When I saw Gordie had died I contacted The Daily Telegraph because I'd done his obit for their stock about 18 months ago. The Daily Telegraph had apparently done an edit of it back then, but got all twisted trying to explain ice hockey as if it were quantum physics. They asked me a number of questions and then asked me to do an edit of their rewrite, which was awkward as I haven't done anything for the Daily Telegraph for a year now. This was because they eventually spiked a couple of obituaries they had commissioned from me (the poet Mark Strand, which you can find here; and the football great Chuck Bednarik; I did a longer, more complete version of that for my nfluk.com column, here). In both cases, they went to the spike because they hadn't been used in a timely fashion; in both cases the Daily Telegraph decided to not deign to honour me with payment for the work they had commissioned. So I stopped working for them. But they had paid me for Gordie's obit for stock, and unlike them, I felt I should live up to my part of the bargain, and in order to give them I what I said I would I did the edit. Much of it got flipped back anyway.
Howe's refusal to quit life eighteen months ago was a mark of his indomitable strength, and it was sad that he passed away only to be overshadowed by Muhammad Ali's funeral. I was in the BBC World Service studios doing commentary on Ali's memorial last night, for four and a half hours, and during that time I mentioned Howe, and how although he represented the Canadian ideal: hockey's mix of graft, hard work, and toughness,along with some grace, innate modesty, a sense of doing the right thing and exceptionally sharp elbows, and was arguably the greatest in his sport, his impact was not worldwide, transcendent, the way Ali's was. Of course neither is hockey, and no team sport exposes a man's inner self the way boxing does. But this is not to take anything away from Gordie Howe. Look at Keith Olberman's personal reflection of Howe here. It tells you a lot about Howe the man, it's heartfelt, and I understand why it is.
Because, as I said in the obituary, after he finally retired from hockey Howe worked for a while for Howard Baldwin's film company. So did my old friend Steve Berman. But I didn't know that until one night in London sometime in the 80s, I think, when my phone rang and it was Berman calling from LA, in the days when trans Atlantic calls were still a Big Deal. 'Guess who was in my office today?' he said, with no preamble. 'Clint Eastwood?' I guessed. 'Better than that.' 'Sigourney Weaver?' Rae Dawn Chong?' 'Nastassja Kinski?' 'Nope better than that....Gordie Howe!" And Berms proceeded to tell me about Howe's visit, either coming to or from the golf course, with exactly the same tone of awe you hear in Keith Olberman.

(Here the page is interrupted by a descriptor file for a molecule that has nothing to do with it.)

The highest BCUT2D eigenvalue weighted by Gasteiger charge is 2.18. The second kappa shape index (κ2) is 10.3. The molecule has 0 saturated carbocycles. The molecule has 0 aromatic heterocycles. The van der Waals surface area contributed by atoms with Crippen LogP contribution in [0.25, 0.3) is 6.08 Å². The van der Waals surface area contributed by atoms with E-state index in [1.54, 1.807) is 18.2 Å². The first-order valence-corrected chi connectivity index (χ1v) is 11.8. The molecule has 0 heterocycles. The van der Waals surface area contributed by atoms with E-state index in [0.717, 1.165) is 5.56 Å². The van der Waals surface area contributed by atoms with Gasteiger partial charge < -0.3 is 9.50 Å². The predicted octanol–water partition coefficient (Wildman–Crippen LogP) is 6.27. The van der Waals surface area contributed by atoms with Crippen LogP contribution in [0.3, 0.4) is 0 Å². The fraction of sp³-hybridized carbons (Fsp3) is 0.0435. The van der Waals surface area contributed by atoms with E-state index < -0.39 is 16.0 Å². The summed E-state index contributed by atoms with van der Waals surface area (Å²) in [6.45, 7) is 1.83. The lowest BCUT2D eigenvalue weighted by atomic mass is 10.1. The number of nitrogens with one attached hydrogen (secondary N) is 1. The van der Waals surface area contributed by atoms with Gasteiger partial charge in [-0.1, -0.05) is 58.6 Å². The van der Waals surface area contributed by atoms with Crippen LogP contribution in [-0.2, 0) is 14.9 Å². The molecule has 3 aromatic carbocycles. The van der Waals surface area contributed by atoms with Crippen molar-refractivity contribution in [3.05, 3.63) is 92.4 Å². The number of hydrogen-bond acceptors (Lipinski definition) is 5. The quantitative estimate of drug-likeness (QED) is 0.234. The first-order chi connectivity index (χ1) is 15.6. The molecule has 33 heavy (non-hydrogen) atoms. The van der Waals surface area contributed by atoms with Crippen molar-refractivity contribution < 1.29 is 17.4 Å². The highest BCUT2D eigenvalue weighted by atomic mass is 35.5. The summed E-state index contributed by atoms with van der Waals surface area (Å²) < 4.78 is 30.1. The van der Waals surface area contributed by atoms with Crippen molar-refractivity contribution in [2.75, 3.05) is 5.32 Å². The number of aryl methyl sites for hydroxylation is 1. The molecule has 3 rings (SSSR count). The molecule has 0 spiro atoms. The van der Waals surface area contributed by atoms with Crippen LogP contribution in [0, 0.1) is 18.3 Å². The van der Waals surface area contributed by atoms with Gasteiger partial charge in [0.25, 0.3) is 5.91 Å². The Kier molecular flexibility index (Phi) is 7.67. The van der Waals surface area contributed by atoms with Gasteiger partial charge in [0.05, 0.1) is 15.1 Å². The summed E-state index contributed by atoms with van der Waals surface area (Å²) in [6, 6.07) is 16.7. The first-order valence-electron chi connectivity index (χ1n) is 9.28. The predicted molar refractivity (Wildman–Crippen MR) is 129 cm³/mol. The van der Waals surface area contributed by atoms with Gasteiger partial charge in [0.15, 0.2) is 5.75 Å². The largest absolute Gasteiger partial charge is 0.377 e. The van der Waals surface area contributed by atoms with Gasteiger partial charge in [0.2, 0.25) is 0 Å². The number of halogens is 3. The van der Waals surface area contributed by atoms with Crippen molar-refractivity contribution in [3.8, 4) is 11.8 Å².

g to Hartford, but the Daily Telegraph attributed it to 'the press'. Who knows, someone in Houston might have done it years before me. I would have liked to mention that just as Gordie suffered a near-fatal injury playing hockey, so too did his son Mark, the best of the Howe sons on ice. Howe's near-miss resulted in the NHL's adoption of the quick release goals that get dislodged so often in modern games. I would have liked to write a little about Howe's appearance honouring Jean Beliveau: in the piece I mention Maurice Richard and Howe being Canadian 'fire and ice', but Howe and Beliveau were in many ways two of a kind. The NHL certainly thought so: when they retired after the 1971 season, the league waived the normal waiting period, and they were inducted together into the Hockey Hall Of Fame in 1972.
There was another parallel to be drawn to English sport with Howe, which thinking of Richard brought to mind. The French Canadian player in those days was supposed to be more full of finesse, more fiery, less steady and predictable, maybe not as good at the graft of hockey. It reminded me of the way English commentators would describe Gallic flair and temperment in rugby and even football commentary, which also reminded me that, in English football where flashy 'skill' (pronounced 'skeh-ull') was regarded with great suspicion, and things like 'work-rate' and 'bottle' (pronounced 'baht-uhl') were what won matches. I'm reminded of Conn Smythe's famous dictum in hockey: 'if you can't beat them in the alley, you can't beat them on the ice.'
I also went and looked up the Gordie Howe hat-trick (a goal, assist, and fight in the same game). Gordie himself registered exactly two of those in his career, according to official stats (Brendan Shanahan is the leader with 17, though Rick Tocchet had 18 if you count playoff games). But I suspect Howe did a lot of mixing up that was never actually whistled a penalty, or maybe called as a roughing minor, not a fighting major. I recall a Bugsy Watson story about checking Howe in his rookie year, taking the puck from him and skating the other way thinking 'that wasn't so hard'. Until he realised Howe was skating right behind him, and the blade of Howe's stick was right under his nose. I write about Howe's wrists below (the Telegraph had a deucedly difficult time figuring out what a wrist shot was) but Watson knew all about them, and knew a broken nose was just a flick of the wrists away. He 'lost' the puck back to Gordie.
Gordie is of course, as I said, in the Hockey Hall of Fame and also the Canadian Sports Hall of Fame. He was awarded the Order Of Canada by the Queen. And when the new bridge between Detroit and Windsor, Ontario is opened in 2020, it will be called the Gordie Howe International Bridge. RIP...
GORDIE HOWE: CANADA'S 'MR. HOCKEY'